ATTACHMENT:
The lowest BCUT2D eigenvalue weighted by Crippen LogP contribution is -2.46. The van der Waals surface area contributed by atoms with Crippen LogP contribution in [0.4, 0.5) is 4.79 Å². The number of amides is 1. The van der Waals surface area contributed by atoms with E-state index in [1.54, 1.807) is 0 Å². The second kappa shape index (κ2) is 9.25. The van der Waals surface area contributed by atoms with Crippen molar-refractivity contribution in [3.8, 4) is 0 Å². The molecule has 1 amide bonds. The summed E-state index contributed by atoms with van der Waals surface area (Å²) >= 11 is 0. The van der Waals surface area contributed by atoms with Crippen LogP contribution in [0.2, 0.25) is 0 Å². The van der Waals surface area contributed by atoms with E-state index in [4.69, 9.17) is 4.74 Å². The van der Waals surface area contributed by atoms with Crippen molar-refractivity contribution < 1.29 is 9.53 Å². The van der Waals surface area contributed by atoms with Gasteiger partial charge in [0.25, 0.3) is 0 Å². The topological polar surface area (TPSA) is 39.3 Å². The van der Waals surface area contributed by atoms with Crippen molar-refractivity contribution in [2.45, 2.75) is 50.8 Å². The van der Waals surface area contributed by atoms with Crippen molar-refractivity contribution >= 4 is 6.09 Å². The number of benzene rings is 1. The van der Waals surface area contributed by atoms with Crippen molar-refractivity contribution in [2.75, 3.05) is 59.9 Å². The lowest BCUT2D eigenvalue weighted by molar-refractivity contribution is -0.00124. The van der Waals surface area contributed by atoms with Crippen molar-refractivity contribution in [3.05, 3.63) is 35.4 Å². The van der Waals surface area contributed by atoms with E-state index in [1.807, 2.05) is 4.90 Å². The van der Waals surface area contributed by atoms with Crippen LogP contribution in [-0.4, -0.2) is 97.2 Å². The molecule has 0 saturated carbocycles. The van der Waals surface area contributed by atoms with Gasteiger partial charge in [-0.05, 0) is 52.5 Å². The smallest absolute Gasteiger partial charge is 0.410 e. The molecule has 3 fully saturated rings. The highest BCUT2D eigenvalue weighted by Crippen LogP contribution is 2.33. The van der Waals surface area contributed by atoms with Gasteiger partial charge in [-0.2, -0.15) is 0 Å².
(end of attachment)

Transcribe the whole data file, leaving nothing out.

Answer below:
The lowest BCUT2D eigenvalue weighted by Crippen LogP contribution is -2.46. The van der Waals surface area contributed by atoms with Crippen LogP contribution in [0.4, 0.5) is 4.79 Å². The number of amides is 1. The van der Waals surface area contributed by atoms with E-state index in [1.54, 1.807) is 0 Å². The second kappa shape index (κ2) is 9.25. The van der Waals surface area contributed by atoms with Crippen molar-refractivity contribution in [3.8, 4) is 0 Å². The molecule has 1 amide bonds. The summed E-state index contributed by atoms with van der Waals surface area (Å²) >= 11 is 0. The van der Waals surface area contributed by atoms with Crippen LogP contribution in [0.2, 0.25) is 0 Å². The van der Waals surface area contributed by atoms with E-state index in [4.69, 9.17) is 4.74 Å². The van der Waals surface area contributed by atoms with Crippen molar-refractivity contribution < 1.29 is 9.53 Å². The van der Waals surface area contributed by atoms with Gasteiger partial charge in [0.25, 0.3) is 0 Å². The topological polar surface area (TPSA) is 39.3 Å². The van der Waals surface area contributed by atoms with Crippen molar-refractivity contribution in [2.45, 2.75) is 50.8 Å². The van der Waals surface area contributed by atoms with Crippen molar-refractivity contribution >= 4 is 6.09 Å². The number of benzene rings is 1. The van der Waals surface area contributed by atoms with Crippen molar-refractivity contribution in [2.75, 3.05) is 59.9 Å². The lowest BCUT2D eigenvalue weighted by molar-refractivity contribution is -0.00124. The van der Waals surface area contributed by atoms with Crippen molar-refractivity contribution in [3.05, 3.63) is 35.4 Å². The van der Waals surface area contributed by atoms with E-state index in [1.807, 2.05) is 4.90 Å². The van der Waals surface area contributed by atoms with Crippen LogP contribution in [-0.4, -0.2) is 97.2 Å². The molecule has 0 saturated carbocycles. The van der Waals surface area contributed by atoms with Gasteiger partial charge in [-0.05, 0) is 52.5 Å². The smallest absolute Gasteiger partial charge is 0.410 e. The molecule has 3 fully saturated rings. The highest BCUT2D eigenvalue weighted by Crippen LogP contribution is 2.33. The van der Waals surface area contributed by atoms with Gasteiger partial charge in [-0.2, -0.15) is 0 Å².